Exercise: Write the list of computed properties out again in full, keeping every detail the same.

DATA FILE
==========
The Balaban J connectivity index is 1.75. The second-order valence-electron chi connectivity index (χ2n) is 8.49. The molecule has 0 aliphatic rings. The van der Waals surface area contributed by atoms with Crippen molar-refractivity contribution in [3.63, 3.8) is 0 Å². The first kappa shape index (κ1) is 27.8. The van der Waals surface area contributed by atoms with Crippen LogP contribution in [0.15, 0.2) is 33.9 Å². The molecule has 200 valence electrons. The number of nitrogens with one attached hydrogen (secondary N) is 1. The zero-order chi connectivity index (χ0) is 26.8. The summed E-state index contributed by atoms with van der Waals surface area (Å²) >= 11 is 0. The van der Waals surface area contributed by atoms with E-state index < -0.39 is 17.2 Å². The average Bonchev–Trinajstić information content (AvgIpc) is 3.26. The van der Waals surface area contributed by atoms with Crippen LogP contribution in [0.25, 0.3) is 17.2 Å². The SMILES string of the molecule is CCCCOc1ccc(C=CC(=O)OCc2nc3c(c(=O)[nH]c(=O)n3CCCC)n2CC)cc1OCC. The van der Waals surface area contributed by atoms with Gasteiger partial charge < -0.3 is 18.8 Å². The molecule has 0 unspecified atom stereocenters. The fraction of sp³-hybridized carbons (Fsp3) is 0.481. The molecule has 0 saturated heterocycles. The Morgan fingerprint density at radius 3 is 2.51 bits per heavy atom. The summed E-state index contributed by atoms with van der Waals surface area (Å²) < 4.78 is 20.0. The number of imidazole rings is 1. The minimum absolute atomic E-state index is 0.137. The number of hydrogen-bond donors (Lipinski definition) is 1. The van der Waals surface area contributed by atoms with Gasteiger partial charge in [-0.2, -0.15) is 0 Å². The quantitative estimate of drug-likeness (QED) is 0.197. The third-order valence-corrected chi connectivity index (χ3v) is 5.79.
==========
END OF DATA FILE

The Balaban J connectivity index is 1.75. The second-order valence-electron chi connectivity index (χ2n) is 8.49. The molecule has 0 aliphatic rings. The van der Waals surface area contributed by atoms with Crippen molar-refractivity contribution in [3.63, 3.8) is 0 Å². The first kappa shape index (κ1) is 27.8. The van der Waals surface area contributed by atoms with Crippen LogP contribution in [0.15, 0.2) is 33.9 Å². The molecule has 200 valence electrons. The number of nitrogens with one attached hydrogen (secondary N) is 1. The zero-order chi connectivity index (χ0) is 26.8. The summed E-state index contributed by atoms with van der Waals surface area (Å²) >= 11 is 0. The van der Waals surface area contributed by atoms with E-state index < -0.39 is 17.2 Å². The average Bonchev–Trinajstić information content (AvgIpc) is 3.26. The van der Waals surface area contributed by atoms with Crippen LogP contribution in [0.25, 0.3) is 17.2 Å². The SMILES string of the molecule is CCCCOc1ccc(C=CC(=O)OCc2nc3c(c(=O)[nH]c(=O)n3CCCC)n2CC)cc1OCC. The van der Waals surface area contributed by atoms with Gasteiger partial charge < -0.3 is 18.8 Å². The molecule has 0 unspecified atom stereocenters. The fraction of sp³-hybridized carbons (Fsp3) is 0.481. The molecule has 0 saturated heterocycles. The Morgan fingerprint density at radius 3 is 2.51 bits per heavy atom. The summed E-state index contributed by atoms with van der Waals surface area (Å²) < 4.78 is 20.0. The number of imidazole rings is 1. The minimum absolute atomic E-state index is 0.137. The number of hydrogen-bond donors (Lipinski definition) is 1. The van der Waals surface area contributed by atoms with Gasteiger partial charge in [-0.2, -0.15) is 0 Å². The quantitative estimate of drug-likeness (QED) is 0.197. The third-order valence-corrected chi connectivity index (χ3v) is 5.79.